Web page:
Tag Archives: fiction

Quick Take: Worlds of Ursula K. Le Guin


Worlds of Ursula K. Le Guin Official Trailer from Arwen Curry.

Debbie says:

The 53-minute film Worlds of Ursula K. Le Guin, directed by Arwen Curry, has been available for occasional screenings in various cities for several months. The film aired last night on PBS’s American Masters series, and is available for free streaming here.

I had the opportunity to see a rough cut of the film in 2016, and a screening of the final version this past spring. I will be streaming the movie and watching it again this month, because I don’t feel like I really saw it the first time: so much of Le Guin’s history is bound up with my own life, and so many people (other than Le Guin herself) who were part of my life at one time or another are in the movie — and many of them are dead. So I watched the film, but much of my mind was wandering down various memory lanes, and I can’t really say much about it that’s coherent.

Except …

Ursula Le Guin was an absolutely fascinating human being, as well as being a brilliant writer of both fiction and nonfiction. I think the standard narrative is that Arwen Curry was lucky to get the opportunity to direct this movie and, while that is true, I think Le Guin was also lucky (or at least wise) to agree to give Curry the opportunity. The film’s fondness for Le Guin shows through in almost every frame. We would expect respect, admiration, and even delight — and we get all of those. But not every documentarian would have the skill and the wherewithal to show affection for her subject — and Curry does this while avoiding hero-worship, and maintaining a good film-maker’s distance.

At least based on what I took in the first two times, Le Guin comes through in this movie as complex, nuanced, occasionally sharp-tongued, and extraordinarily clear-sighted. Curry’s decision to portray some of the key books of Le Guin’s oeuvre with animations is daring, and I thought it worked.

When I watch it again, I’ll be watching for directorial choices and narrative decisions: I hope I’ll be able to separate myself from my own past enough to really do the film justice.

If you’re interested in — Le Guin, writing, science fiction, fantasy, academic families, the American west, natural landscapes, or, well, so many other things — check this out while you can.

Gravitas, by Lynne Murray

Debbie says:

Our co-conspirator (well, regular guest blogger) Lynne Murray has been pretty quiet around these parts recently, and one reason is that she’s been working on a new short science-fiction novel, Gravitas, which is now available on Amazon and in other e-book formats, for $2.99 per copy.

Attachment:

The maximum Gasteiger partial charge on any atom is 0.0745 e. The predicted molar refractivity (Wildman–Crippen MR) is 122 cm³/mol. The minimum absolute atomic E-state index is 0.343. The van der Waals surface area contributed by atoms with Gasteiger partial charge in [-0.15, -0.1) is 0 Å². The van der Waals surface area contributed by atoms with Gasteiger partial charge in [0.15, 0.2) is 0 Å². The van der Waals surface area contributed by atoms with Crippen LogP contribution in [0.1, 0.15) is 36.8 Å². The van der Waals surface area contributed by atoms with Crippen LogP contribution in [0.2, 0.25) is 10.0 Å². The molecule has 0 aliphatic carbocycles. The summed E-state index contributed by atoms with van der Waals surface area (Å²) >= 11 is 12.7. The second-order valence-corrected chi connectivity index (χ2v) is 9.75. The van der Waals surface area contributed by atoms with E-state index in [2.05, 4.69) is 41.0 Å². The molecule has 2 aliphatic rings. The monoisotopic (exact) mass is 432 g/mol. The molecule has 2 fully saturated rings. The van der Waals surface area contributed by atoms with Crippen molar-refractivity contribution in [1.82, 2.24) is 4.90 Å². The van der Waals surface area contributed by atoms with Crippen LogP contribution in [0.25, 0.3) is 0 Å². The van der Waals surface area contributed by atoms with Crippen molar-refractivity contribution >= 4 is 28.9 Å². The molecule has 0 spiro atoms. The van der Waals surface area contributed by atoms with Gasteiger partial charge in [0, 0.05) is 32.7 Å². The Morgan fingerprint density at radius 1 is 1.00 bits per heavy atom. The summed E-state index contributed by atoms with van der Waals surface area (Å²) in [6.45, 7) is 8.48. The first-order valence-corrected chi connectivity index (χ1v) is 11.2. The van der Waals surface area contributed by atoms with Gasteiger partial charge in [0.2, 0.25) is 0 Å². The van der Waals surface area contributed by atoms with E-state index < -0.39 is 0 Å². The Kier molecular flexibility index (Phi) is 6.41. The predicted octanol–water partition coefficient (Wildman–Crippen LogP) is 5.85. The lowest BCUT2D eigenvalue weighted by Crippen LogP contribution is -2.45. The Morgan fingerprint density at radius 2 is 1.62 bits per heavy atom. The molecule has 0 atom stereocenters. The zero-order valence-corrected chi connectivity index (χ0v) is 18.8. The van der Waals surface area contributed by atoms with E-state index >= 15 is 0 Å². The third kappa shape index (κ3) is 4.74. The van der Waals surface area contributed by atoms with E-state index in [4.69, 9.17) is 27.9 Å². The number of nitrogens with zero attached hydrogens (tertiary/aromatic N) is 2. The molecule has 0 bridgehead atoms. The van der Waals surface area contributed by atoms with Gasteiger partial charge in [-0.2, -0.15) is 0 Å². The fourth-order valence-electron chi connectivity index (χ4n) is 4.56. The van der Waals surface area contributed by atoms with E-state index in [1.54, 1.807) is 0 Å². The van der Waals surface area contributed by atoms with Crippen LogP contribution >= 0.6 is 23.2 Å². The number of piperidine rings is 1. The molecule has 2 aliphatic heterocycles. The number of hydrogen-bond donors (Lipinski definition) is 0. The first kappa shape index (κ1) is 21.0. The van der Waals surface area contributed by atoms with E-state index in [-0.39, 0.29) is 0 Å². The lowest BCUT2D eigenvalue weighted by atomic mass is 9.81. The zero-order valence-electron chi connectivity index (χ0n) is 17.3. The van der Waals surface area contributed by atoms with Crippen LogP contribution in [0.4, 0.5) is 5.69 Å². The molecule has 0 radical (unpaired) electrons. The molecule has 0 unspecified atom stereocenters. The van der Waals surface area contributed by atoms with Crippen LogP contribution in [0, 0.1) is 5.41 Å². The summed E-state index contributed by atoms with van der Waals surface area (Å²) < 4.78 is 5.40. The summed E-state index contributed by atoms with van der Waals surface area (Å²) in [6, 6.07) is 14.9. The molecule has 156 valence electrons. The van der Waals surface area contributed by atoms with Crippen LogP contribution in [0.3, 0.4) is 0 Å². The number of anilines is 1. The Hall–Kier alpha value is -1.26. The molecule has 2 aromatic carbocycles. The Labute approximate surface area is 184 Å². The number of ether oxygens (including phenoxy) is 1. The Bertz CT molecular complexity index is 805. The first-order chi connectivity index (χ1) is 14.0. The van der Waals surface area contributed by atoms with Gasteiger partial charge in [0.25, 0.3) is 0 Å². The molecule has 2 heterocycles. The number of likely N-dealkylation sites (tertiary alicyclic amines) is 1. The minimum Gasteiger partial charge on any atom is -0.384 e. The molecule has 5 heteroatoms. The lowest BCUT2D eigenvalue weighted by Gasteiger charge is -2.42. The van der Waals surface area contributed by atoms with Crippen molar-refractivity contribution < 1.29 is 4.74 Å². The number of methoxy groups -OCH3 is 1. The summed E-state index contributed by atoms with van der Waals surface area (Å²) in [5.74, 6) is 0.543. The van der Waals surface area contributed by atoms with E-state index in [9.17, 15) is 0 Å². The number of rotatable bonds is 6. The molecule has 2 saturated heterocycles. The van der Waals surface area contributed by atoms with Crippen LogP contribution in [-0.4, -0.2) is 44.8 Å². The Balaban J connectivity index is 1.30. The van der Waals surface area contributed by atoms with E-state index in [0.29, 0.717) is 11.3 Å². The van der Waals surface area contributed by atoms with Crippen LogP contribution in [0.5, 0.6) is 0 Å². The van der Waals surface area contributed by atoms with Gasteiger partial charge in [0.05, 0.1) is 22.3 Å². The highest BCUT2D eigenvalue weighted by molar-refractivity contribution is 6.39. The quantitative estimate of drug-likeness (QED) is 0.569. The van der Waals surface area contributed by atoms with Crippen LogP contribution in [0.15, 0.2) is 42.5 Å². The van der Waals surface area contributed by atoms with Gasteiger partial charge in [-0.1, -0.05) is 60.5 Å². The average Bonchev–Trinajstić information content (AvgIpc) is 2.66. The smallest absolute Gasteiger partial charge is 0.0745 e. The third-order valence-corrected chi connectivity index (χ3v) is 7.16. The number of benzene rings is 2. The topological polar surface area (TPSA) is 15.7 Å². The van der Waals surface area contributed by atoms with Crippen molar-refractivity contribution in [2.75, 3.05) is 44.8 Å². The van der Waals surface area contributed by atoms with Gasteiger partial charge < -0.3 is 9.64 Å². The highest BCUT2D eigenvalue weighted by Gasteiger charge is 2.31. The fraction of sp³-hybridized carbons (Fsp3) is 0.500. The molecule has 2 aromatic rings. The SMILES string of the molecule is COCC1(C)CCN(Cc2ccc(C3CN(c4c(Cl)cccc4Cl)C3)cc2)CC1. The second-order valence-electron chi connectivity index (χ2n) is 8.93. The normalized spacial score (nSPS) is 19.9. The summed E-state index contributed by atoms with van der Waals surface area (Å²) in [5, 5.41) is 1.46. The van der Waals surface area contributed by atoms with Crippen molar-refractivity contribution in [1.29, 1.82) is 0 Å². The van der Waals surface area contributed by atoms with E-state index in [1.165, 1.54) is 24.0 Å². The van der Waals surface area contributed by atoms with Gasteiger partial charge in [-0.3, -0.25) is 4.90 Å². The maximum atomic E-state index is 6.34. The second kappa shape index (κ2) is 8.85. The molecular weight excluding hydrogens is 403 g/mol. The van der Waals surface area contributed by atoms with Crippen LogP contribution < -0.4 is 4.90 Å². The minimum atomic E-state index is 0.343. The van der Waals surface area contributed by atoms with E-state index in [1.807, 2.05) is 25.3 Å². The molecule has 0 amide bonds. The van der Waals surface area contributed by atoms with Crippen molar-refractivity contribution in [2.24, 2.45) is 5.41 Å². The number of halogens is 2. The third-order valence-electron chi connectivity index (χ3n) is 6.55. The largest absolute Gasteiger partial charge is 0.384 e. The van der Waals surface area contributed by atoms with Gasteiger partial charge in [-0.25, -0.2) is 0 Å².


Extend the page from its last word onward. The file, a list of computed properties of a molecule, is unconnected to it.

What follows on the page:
I had the privilege of reading Gravitas in manuscript, and I want to recommend it to all of you. It is that rare bird, a novel which embraces fat power while not being about fat power. Instead, it’s about the troubles and travails of Val-Sybilla, who is burdened with a huge amount of the perfume Gravitas, a scent which has the power to cloud people’s minds (well, to turn people on and heighten their other emotional reactions). Val-Sybilla is carrying more Gravitas than most women ever carry, because she expected to get rid of it fairly promptly. But she is forced into an unexpected detour … onto Earth. Val-Sybilla’s people admire large bodies, so Earth is a bit of a surprise:

Before we could enter the building a vehicle cruised past us and someone stuck his head out the open window and yelled, “Get dressed, pig! No one wants to see that!” He tossed a large cup at me. Crushed ice and dark liquid hit me, but I managed to raise a hand to bat the cup back to hit the side of the car.

Every cell in my body seemed to contract in a new reflex. An arc of lightning followed the trail of tossed liquid back to the car, which sank a few inches lower on its suddenly flattened tires. A smell of burnt rubber rose in the air.

As the car settled down in the roadway and began to creep away, the driver yelled. “What did she do to my car?”

His companion said, “Don’t be stupid, how the hell could she do that? You hit a nail or something.”

Josu pulled me into the glass-doored building and the muffled cursing faded. He put an arm around me and turned us away from the window into the store itself. “I’m so sorry you had to endure that insult and the one on the highway. I hate to tell you how often this kind of attack is endured by women of abundant flesh on this planet.”

I stood for a moment half stunned, cold, sticky liquid trickling down my leg. “I thought the Great Mother was worshipped on Earth.” I whispered.

So, fat power, sex (influential women on Val-Sybilla’s planet are expected to have several husbands), adventure, suspense, and goddess worship. What more could you possibly want?